ANN ARBOR, Mich. – If last Saturday’s postgame comments after Ohio State’s 17-14 loss to Michigan State served as junior running back Ezekiel Elliott burning the program to the ground, his effort in Ann Arbor, Michigan, was him resurrecting the ashes, perhaps to build it to new heights.
Elliott backed up his harsh words toward the Buckeyes’ play-calling in a big way against No. 10 Michigan, carrying the ball 30 times for a whopping 214 yards — just 192 more than his output against the Spartans.
The St. Louis native’s performance might have done the talking for his pleas to be more involved, but he was still remorseful of the way his message materialized.
“First thing’s first, I just want to apologize for everything I said postgame last week,” he said following the win. “I really let my emotions get the most of me and I regret everything I said. I want to be the ultimate team player, that’s what I strive to be. If you turn on the film, I hope you can see that.”
OSU coach Urban Meyer said the word “sorry” was a common sound out of Elliott’s mouth throughout the week.
“I hate to disappoint everybody, but (our relationship) has never been anything but perfect,” Meyer said. “Whatever was said last week, I think he apologized 37 or 38 times, I lost track. I told him he doesn’t need to apologize, he’s got banked investment from the Meyer family, the coaches, the team.”
Elliott cashed in on that banked investment, as he clearly was the focal point of the offensive scheme on Saturday after being largely missing in action last week. Meyer said it was purposeful to do so, but even he didn’t necessarily expect 30 touches for Elliott.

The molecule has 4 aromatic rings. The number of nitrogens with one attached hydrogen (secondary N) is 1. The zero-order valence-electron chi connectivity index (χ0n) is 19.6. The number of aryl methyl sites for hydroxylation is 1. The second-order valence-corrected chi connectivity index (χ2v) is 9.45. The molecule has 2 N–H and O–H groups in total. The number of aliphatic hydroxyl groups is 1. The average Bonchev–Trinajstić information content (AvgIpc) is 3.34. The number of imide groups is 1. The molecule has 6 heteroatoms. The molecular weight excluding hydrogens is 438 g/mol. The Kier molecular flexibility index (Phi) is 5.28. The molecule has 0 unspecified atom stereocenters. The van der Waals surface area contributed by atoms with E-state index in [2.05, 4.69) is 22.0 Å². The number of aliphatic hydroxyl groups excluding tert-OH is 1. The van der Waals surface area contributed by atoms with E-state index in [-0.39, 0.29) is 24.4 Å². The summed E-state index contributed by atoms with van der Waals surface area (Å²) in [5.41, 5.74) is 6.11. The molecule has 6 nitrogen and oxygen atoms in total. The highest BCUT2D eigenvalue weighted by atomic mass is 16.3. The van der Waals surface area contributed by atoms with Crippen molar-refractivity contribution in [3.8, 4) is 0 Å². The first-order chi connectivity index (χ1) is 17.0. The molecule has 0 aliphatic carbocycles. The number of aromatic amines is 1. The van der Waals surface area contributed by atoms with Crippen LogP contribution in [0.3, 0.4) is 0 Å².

It became clear from early on that Elliott had brought his A-game to Michigan Stadium.
On the second drive of the game, he exploded to the left for a 66-yard run, which brought the Buckeyes down to the Michigan 10-yard line. Two plays later, the road team had an early 7-0 advantage.
That score, set up by the long run, set the tone for the rest of the afternoon, as the Buckeyes scored on their next five drives following the first score, with the exception of a short possession at the end of the first half.
Elliott consistently churned in positive runs, re-emerging as the go-to option for the offense. One such positive gain might not be filling highlight reels on its own, except for the fact it vaulted Elliott past Eddie George for second place all-time in career rushing yards at OSU.
“It’s kind of a dream come true, coming out and being a dominant collegiate athlete,” Elliott said.
Elliott, however, downplayed his role in the accomplishment.
“I’ve got to give all thanks to God and then after that, the O-line,” he said. “They’ve just been so good during my time here. It all starts there, that chemistry we have there, like I said we play for each other and this is an honor to continue this running pedigree at Ohio State. But it all starts with them.”
One of the members of that offensive line, redshirt junior right guard Pat Elflein, said that recognition is true to Elliott’s selfless nature, which is why the team never turned its back on him after his post-Michigan State words.
“Zeke’s the ultimate team guy, we love Zeke. Yeah, he was upset, so maybe he said some things, but that’s not who he is at all,” Elflein said. “We love Zeke. Zeke’s the ultimate team player.”
Elliott showed why Elflein calls him such, expressing that it was not his amount of carries against Michigan State or getting embarrassed on national TV that bothered him; it was knowing in his heart that more could have been done for the good of the team by granting him a larger role.
“It was tough, just kind of the backlash,” Elliott said. “It was hard on me, people questioning my love for the university, questioning my love for my brothers and this team. People questioning me about if I was even going to come out here today and play hard.
“That’s not the person I am. I am not selfish. I am selfless, and I would do anything for my brothers, every day I play my a– off for a bigger purpose, and that is this team.”